The Woman in the Window Review: Cracked Rear Window
It’s no surprise that someone would try to turn The Woman in the Window into a movie. The thriller by AJ Finn was a big hit, so of course it would follow in the footsteps of other adapted thrillers. You know, the “girl” movies, like Gone Girl–the queen of them all, y’all–and The Girl on the Train, but this time it’s a Woman. Sure. Anyway, after a postponement and other difficulties, that gal is finally here, and so is my review of The Woman in the Window.
Who’s That Girl? I Mean, Who’s That Woman?
image via Netflix
Amy Adams stars as Anna Fox, an agoraphobic child therapist living in gentrified Harlem. Separated from her husband Ed (Anthony Mackie) and daughter Olivia (Mariah Bozeman), Anna’s whole world is her apartment and the street below. She’s in therapy with Dr. Landy (Tracy Letts) and she has David (Wyatt Russell), her tenant, but otherwise, all she knows is what she can see from her window.
One day, what she sees is a new family, the Russells, moving in across the street. She meets the teenage son, Ethan (Fred Hechinger), first. He brings over a candle, a gift from his mom. Then she meets his mom (Julianne Moore). We can tell she has a wild streak, but at the same time, she obviously seems to care for her son. It seems like the new neighbors are going to be a great addition to the street.
However, one night, Anna sees something disturbing across the way. Specifically, she sees a murder. Or does she? When she calls the police, it’s all a little fuzzy. She’d called earlier, reporting an intruder in her own home. It’d turned out to be David, but it looks funny to the police–is she one of those people who likes the attention she gets from calling 911?
But that’s not the only thing that’s bugging the cops. When they check on the Russells, they’re all there and accounted for–Ethan and his parents, Alistair (Gary Oldman) and Jane (Jennifer Jason Leigh). Obviously, this is not the same woman Anna met, so what in tarnation is going on here? Well, if you ask the cops (and the adult Russells), it seems pretty self-explanatory. Anna is already mentally ill, plus she’s drinking with her medication. It stands to reason then that she’s deluded about what she saw. Or is she?
The Woman in the Window Review
According to Goodreads, I rated AJ Finn’s novel 3 stars, or “I liked it.” It’s kind of hard not to. Finn, aka Daniel Mallory, basically wrote it to be a bestselling thriller. In doing so, he borrowed a bit of The Girl on the Train, a bit of the film Copycat, a bit of Hitchcock, and a bit of a bunch of film noir flicks. Don’t worry if you don’t get all the references–this movie helpfully cuts to them, just to make sure you know the effin’ vibe.
image via Netflix
Basically, this is any movie you’ve seen or book you’ve read before with an unreliable narrator. And overall, it’s a watchable film. It’s certainly not the worst way to spend your time if you’re just wanting to watch a mindless thriller. And if that sounds like I’m damning it with faint praise, then that’s the way it’s intended to sound.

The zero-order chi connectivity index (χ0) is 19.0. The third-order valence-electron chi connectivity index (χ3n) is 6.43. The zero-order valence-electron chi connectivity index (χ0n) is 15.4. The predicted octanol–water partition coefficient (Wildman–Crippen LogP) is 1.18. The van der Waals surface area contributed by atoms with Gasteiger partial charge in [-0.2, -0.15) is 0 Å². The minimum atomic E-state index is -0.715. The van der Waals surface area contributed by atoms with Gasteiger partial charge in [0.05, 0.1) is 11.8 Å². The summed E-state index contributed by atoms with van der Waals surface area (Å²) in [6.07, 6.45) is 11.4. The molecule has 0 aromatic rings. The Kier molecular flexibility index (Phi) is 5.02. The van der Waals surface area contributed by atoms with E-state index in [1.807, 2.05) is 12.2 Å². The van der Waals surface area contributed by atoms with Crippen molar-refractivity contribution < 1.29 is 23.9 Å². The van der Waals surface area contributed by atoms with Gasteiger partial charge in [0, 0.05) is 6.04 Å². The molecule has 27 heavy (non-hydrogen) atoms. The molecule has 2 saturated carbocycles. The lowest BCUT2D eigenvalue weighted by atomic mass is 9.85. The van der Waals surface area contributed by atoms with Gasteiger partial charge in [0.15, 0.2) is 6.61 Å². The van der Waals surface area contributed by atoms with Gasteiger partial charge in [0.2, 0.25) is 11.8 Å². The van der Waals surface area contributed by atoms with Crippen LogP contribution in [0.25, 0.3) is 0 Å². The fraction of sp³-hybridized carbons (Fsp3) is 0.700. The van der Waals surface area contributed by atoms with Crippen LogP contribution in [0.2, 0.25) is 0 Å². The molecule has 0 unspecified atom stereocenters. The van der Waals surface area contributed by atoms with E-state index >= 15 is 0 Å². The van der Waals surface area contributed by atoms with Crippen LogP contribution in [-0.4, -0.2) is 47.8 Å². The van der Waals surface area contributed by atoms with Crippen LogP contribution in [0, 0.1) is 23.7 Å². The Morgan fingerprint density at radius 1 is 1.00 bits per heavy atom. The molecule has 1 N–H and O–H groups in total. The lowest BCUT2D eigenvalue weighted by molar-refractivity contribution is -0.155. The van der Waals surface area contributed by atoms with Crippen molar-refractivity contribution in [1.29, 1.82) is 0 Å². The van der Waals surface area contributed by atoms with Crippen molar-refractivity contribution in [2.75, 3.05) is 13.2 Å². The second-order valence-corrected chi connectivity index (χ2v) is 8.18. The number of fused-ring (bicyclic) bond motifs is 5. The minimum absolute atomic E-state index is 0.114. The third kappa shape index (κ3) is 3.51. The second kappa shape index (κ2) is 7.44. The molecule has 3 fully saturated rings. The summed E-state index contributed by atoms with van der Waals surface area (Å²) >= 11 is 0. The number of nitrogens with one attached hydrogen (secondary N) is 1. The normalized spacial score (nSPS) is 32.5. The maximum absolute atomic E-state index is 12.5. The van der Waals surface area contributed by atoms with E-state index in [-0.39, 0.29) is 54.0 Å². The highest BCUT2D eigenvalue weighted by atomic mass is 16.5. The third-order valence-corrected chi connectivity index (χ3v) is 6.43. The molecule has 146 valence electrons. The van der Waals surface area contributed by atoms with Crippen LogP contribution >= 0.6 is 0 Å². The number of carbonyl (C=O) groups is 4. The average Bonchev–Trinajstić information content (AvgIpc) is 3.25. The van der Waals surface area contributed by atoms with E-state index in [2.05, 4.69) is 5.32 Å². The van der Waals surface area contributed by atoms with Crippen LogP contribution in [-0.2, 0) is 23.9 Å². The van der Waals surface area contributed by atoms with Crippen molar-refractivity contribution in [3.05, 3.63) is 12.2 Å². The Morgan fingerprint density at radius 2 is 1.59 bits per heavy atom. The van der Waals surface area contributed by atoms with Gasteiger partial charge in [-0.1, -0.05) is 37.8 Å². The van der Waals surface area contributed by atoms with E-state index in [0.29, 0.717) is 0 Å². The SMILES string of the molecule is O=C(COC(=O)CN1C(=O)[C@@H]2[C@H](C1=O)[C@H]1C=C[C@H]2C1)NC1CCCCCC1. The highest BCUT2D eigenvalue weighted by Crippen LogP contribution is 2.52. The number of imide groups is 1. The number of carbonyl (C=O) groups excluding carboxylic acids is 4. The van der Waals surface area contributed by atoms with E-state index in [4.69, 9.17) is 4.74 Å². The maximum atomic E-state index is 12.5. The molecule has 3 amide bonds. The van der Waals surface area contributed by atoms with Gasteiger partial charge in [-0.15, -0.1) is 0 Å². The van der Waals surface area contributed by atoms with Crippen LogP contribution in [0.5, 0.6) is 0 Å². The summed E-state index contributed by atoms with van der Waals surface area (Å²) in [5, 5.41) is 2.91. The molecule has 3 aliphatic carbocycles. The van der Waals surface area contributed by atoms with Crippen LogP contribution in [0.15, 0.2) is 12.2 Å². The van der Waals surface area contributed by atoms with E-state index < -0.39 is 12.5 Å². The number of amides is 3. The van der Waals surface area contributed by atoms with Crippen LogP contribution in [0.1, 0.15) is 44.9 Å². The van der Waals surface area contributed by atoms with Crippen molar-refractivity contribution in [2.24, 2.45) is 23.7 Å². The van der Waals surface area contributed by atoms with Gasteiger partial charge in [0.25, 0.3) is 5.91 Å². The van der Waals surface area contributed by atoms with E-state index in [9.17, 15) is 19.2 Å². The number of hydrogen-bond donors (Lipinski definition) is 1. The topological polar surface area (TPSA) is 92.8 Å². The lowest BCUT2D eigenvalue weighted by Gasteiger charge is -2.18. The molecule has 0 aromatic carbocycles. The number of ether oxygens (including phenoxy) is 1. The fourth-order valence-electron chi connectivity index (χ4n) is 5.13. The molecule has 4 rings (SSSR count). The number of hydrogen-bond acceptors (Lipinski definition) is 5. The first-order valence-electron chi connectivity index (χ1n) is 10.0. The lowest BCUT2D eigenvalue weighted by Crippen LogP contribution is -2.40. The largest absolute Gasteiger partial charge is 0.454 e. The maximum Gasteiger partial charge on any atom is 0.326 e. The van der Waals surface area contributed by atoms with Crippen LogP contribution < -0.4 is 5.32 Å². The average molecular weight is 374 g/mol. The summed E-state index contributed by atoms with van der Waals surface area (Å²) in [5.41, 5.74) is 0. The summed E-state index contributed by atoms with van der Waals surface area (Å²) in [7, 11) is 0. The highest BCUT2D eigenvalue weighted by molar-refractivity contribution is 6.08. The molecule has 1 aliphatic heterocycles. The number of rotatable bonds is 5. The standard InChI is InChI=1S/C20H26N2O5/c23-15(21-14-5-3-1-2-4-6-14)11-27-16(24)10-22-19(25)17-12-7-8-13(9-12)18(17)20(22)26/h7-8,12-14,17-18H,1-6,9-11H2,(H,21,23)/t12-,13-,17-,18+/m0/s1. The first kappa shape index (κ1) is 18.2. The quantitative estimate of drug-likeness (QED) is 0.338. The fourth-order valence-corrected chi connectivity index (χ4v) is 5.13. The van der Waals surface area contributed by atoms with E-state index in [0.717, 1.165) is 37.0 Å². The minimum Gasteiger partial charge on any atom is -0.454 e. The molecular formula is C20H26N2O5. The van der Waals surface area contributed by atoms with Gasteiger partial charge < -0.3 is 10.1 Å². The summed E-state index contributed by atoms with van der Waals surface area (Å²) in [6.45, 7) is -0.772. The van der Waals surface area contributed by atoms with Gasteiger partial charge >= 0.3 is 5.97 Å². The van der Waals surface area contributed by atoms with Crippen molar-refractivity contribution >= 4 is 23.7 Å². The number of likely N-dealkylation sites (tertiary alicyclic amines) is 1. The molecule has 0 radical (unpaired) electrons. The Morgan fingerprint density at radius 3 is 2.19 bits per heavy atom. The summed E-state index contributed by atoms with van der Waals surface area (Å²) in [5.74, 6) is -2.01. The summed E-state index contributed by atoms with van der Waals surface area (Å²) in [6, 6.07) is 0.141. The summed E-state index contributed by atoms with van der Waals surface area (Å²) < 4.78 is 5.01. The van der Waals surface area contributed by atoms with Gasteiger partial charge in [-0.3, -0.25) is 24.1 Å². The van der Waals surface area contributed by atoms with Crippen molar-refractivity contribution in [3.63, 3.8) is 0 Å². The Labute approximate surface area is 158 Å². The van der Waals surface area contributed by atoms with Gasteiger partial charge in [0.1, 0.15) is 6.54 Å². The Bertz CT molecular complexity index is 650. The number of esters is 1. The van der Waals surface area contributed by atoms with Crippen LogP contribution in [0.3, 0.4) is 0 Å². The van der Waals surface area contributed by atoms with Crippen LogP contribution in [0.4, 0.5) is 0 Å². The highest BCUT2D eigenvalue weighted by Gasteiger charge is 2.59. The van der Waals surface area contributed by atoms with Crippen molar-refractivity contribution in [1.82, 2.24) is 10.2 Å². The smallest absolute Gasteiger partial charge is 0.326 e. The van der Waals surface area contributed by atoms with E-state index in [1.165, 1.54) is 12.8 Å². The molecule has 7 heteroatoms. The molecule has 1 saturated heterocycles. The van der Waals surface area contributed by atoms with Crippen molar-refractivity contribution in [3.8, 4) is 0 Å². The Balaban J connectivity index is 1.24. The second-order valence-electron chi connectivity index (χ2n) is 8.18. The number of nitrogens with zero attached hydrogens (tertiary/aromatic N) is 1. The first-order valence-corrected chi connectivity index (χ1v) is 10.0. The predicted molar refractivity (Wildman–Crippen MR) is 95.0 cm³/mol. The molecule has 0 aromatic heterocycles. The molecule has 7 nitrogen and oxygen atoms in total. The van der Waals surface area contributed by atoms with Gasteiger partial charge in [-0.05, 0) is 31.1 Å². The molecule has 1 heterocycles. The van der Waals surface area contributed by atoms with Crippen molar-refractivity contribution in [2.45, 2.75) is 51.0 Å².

Because while this can be an entertaining film, especially if you haven’t read the book, it’s not actually a very good one. There are hints of a more ambitious, more daring film in here. However, the film as it stands, in its relentlessly focus-grouped and 0ver-edited final form, is pretty predictable, its movements expected. At the same time, the pacing is all off, along with the characterization, in a way that doesn’t seem planned. Why is Anna, for instance, so forceful in some situations, but literally whimpering in others? Girl, tell these folks to get out of your house. (And for that matter, why do the detectives bring the whole Russell clan INTO Anna’s house?)
The Bottom Line
Overall, what we have here is a criminal underutilization of a bunch of good actors. Anthony Mackie and Wyatt Russell (last seen together in The Falcon and the Winter Soldier finale) fare the worst in my opinion, but it’s up for debate. Really, none of the characters are as developed as they should be. That includes the villain at the center of it all, whom I regret to inform y’all is a talker.
There are better ways to spend your time than watching this, a movie that self-consciously wears its influences on its sleeve. But if you’re stuck inside with nothing else to do? Sure, throw it on.
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featured image via Netflix
Salomé Gonstad is a freelance writer who grew up in the swampy wilds of south Alabama. When she's not yelling about pop culture on the internet, she's working on a supernatural thriller about her hometown. Also, we're pretty sure she's a werewolf. Email her at firstname.lastname@example.org.